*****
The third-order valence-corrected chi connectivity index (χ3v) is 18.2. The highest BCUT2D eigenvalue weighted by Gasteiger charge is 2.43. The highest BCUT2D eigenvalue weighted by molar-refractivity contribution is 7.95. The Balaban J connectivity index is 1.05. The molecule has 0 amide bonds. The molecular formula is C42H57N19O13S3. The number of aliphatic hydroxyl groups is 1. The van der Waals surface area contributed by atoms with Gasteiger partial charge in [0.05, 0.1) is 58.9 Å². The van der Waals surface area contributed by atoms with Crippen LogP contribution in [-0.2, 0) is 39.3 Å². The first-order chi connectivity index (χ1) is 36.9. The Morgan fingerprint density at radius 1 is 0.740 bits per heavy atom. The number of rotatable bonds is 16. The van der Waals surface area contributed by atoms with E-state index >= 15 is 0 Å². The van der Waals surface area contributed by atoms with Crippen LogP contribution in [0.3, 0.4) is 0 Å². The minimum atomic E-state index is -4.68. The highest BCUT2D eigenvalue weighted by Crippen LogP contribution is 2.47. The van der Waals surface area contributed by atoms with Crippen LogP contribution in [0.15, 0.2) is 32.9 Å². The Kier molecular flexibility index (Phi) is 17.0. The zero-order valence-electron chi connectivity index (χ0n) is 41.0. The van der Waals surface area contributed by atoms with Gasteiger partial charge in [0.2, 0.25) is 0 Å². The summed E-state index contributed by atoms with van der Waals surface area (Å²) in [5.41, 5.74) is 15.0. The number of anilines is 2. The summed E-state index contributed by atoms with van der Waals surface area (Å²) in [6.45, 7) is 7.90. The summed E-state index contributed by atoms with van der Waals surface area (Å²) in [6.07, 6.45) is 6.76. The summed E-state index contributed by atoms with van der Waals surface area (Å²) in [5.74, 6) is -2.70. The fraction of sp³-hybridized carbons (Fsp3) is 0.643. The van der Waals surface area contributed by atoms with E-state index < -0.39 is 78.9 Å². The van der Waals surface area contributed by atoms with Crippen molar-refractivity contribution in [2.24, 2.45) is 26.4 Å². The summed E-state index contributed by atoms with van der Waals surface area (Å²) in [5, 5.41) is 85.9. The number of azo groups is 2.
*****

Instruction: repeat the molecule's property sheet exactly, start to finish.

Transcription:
The third-order valence-corrected chi connectivity index (χ3v) is 18.2. The highest BCUT2D eigenvalue weighted by Gasteiger charge is 2.43. The highest BCUT2D eigenvalue weighted by molar-refractivity contribution is 7.95. The Balaban J connectivity index is 1.05. The molecule has 0 amide bonds. The molecular formula is C42H57N19O13S3. The number of aliphatic hydroxyl groups is 1. The van der Waals surface area contributed by atoms with Gasteiger partial charge in [0.05, 0.1) is 58.9 Å². The van der Waals surface area contributed by atoms with Crippen LogP contribution in [-0.2, 0) is 39.3 Å². The first-order chi connectivity index (χ1) is 36.9. The Morgan fingerprint density at radius 1 is 0.740 bits per heavy atom. The number of rotatable bonds is 16. The van der Waals surface area contributed by atoms with E-state index >= 15 is 0 Å². The van der Waals surface area contributed by atoms with Crippen LogP contribution in [0.3, 0.4) is 0 Å². The minimum atomic E-state index is -4.68. The highest BCUT2D eigenvalue weighted by Crippen LogP contribution is 2.47. The van der Waals surface area contributed by atoms with Crippen LogP contribution in [0.15, 0.2) is 32.9 Å². The Kier molecular flexibility index (Phi) is 17.0. The zero-order valence-electron chi connectivity index (χ0n) is 41.0. The van der Waals surface area contributed by atoms with Gasteiger partial charge in [0.2, 0.25) is 0 Å². The summed E-state index contributed by atoms with van der Waals surface area (Å²) in [5.41, 5.74) is 15.0. The number of anilines is 2. The summed E-state index contributed by atoms with van der Waals surface area (Å²) in [6.45, 7) is 7.90. The summed E-state index contributed by atoms with van der Waals surface area (Å²) in [6.07, 6.45) is 6.76. The summed E-state index contributed by atoms with van der Waals surface area (Å²) in [5.74, 6) is -2.70. The fraction of sp³-hybridized carbons (Fsp3) is 0.643. The van der Waals surface area contributed by atoms with E-state index < -0.39 is 78.9 Å². The van der Waals surface area contributed by atoms with Crippen molar-refractivity contribution in [2.24, 2.45) is 26.4 Å². The summed E-state index contributed by atoms with van der Waals surface area (Å²) in [5, 5.41) is 85.9. The number of azo groups is 2.